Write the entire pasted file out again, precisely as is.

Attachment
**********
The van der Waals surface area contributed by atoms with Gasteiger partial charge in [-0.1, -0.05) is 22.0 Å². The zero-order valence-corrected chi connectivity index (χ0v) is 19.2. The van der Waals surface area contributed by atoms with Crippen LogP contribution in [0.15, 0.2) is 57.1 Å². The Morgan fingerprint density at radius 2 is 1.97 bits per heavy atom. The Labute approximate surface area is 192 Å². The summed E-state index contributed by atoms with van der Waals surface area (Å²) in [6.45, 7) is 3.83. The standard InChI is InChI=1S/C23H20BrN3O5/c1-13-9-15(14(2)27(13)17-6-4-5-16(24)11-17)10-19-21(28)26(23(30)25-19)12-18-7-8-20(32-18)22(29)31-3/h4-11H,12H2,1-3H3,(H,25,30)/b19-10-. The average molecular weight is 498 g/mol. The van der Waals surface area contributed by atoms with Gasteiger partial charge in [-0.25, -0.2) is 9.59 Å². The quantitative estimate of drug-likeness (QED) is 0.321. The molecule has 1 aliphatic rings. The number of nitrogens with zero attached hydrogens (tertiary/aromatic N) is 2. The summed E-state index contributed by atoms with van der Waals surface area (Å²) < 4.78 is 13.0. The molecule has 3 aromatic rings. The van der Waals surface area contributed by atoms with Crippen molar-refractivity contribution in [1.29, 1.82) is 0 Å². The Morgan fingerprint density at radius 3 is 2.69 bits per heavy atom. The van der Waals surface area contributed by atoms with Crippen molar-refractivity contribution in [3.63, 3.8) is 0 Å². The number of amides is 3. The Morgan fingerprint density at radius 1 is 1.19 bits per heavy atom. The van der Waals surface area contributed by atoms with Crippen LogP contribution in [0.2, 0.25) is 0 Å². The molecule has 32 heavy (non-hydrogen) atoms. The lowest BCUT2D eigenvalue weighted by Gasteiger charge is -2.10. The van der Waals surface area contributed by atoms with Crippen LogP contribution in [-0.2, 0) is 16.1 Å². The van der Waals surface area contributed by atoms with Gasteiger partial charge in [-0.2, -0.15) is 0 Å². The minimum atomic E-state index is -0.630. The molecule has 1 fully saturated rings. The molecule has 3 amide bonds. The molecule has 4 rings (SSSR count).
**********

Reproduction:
The van der Waals surface area contributed by atoms with Gasteiger partial charge in [-0.1, -0.05) is 22.0 Å². The zero-order valence-corrected chi connectivity index (χ0v) is 19.2. The van der Waals surface area contributed by atoms with Crippen LogP contribution in [0.15, 0.2) is 57.1 Å². The Morgan fingerprint density at radius 2 is 1.97 bits per heavy atom. The Labute approximate surface area is 192 Å². The summed E-state index contributed by atoms with van der Waals surface area (Å²) in [6.45, 7) is 3.83. The standard InChI is InChI=1S/C23H20BrN3O5/c1-13-9-15(14(2)27(13)17-6-4-5-16(24)11-17)10-19-21(28)26(23(30)25-19)12-18-7-8-20(32-18)22(29)31-3/h4-11H,12H2,1-3H3,(H,25,30)/b19-10-. The average molecular weight is 498 g/mol. The van der Waals surface area contributed by atoms with Gasteiger partial charge in [-0.25, -0.2) is 9.59 Å². The quantitative estimate of drug-likeness (QED) is 0.321. The molecule has 1 aliphatic rings. The number of nitrogens with zero attached hydrogens (tertiary/aromatic N) is 2. The summed E-state index contributed by atoms with van der Waals surface area (Å²) < 4.78 is 13.0. The molecule has 3 aromatic rings. The van der Waals surface area contributed by atoms with Crippen molar-refractivity contribution in [1.29, 1.82) is 0 Å². The Morgan fingerprint density at radius 3 is 2.69 bits per heavy atom. The van der Waals surface area contributed by atoms with Crippen molar-refractivity contribution in [3.63, 3.8) is 0 Å². The number of amides is 3. The Morgan fingerprint density at radius 1 is 1.19 bits per heavy atom. The van der Waals surface area contributed by atoms with Crippen LogP contribution in [0.2, 0.25) is 0 Å². The molecule has 32 heavy (non-hydrogen) atoms. The lowest BCUT2D eigenvalue weighted by Gasteiger charge is -2.10. The van der Waals surface area contributed by atoms with Crippen LogP contribution in [-0.2, 0) is 16.1 Å². The van der Waals surface area contributed by atoms with Gasteiger partial charge in [-0.2, -0.15) is 0 Å². The minimum atomic E-state index is -0.630. The molecule has 1 fully saturated rings. The molecule has 3 amide bonds. The molecule has 4 rings (SSSR count).